In the creative world there is always a tension between the new and the old - the success of the old burdens, those who produce currently, and if they choose in making something new the burden is the fear of failing in a new path. But there is no such thing as new, because nothing we create is separated from the world we experience prior to our own work. It seems that for some, making something that doesn’t look like anything - amorphic, chaotic, alien, abstract - they reach the realms of the promised new, as if they uncover the unseen.
It is funny to refer to physics, but ‘nothing’ always exists in comparison with ‘something’. The unfamiliar is dependent on the familiar. Something only appears to be new because we compare it to what already exists, or simply because we forgot it already existed. It is arrogant to think that we can transcend the world that we are part of. I see a great problem in the viral trend because usually things that are easy to adopt and adapt are temporary and superficial - too easy - they don’t attempt to explore beneath the immediate surface.
If everybody creates no one listens. If everyone makes the same thing, we become one dimensional. We are limited and cannot be aware of everything that is simultaneously being made to make an impression on our perception. The viral trend throws critical thinking out of the window. It turns us into an army of zombies doing mob justice to the visual form. We can be a complex society with many virtues or we can be a herd that craves for attention. The turn of the camera towards the self, and the rise of the selfie clarifies that people are in denial of the existence of the fabric of society - the whole that is greater than the sum of its parts. When we put ourselves in the center society crumbles, culture crumbles, because our uniqueness should contribute to the greater good, the selfie is empty of content.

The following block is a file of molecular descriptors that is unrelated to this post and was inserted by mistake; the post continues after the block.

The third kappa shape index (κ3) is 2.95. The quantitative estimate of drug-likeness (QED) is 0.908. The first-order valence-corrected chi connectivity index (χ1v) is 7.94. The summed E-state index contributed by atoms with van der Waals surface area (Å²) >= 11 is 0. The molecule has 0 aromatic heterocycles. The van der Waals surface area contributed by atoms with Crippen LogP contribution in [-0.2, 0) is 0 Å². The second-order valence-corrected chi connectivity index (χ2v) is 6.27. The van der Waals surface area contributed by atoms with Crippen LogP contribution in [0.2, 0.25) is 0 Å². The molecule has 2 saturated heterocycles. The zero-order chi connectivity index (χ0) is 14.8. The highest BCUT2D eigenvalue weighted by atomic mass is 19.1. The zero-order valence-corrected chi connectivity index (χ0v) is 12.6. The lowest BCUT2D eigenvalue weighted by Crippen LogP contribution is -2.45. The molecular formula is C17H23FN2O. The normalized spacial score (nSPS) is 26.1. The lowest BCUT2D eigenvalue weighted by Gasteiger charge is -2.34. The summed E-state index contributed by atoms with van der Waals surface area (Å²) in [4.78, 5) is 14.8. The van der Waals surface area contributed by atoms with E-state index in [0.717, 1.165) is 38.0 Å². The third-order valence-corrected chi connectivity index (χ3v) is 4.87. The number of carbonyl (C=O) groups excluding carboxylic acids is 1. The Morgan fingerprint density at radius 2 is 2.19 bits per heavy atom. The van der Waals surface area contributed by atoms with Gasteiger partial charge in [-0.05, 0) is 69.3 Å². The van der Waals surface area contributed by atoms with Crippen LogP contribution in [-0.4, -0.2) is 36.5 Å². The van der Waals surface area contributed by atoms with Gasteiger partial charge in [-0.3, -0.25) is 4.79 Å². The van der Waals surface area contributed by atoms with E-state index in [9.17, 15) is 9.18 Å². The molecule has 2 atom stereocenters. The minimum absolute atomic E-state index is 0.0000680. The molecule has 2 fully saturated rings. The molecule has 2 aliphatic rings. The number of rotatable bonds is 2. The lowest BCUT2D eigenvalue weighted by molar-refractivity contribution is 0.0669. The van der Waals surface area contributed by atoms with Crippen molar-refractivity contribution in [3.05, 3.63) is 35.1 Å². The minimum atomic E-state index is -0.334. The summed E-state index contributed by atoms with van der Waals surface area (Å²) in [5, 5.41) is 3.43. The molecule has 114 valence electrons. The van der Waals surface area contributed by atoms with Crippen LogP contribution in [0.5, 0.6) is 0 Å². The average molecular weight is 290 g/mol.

Now to tackle the “this has been done before”, the great wall. To solve this equation simply - what we think we are recreating that has been done before is revisioned when made in the present. Because time marches forward we constantly forget the past and misunderstand the context in which things happened and created. There is a great deal of importance to explore, which questions the conclusions of the past. We make something again just to realize its importance in leading us to a present moment and to understand that we can never really make the same thing as before.
- What photographers have inspired and what motivates you to produce work on a regular basis?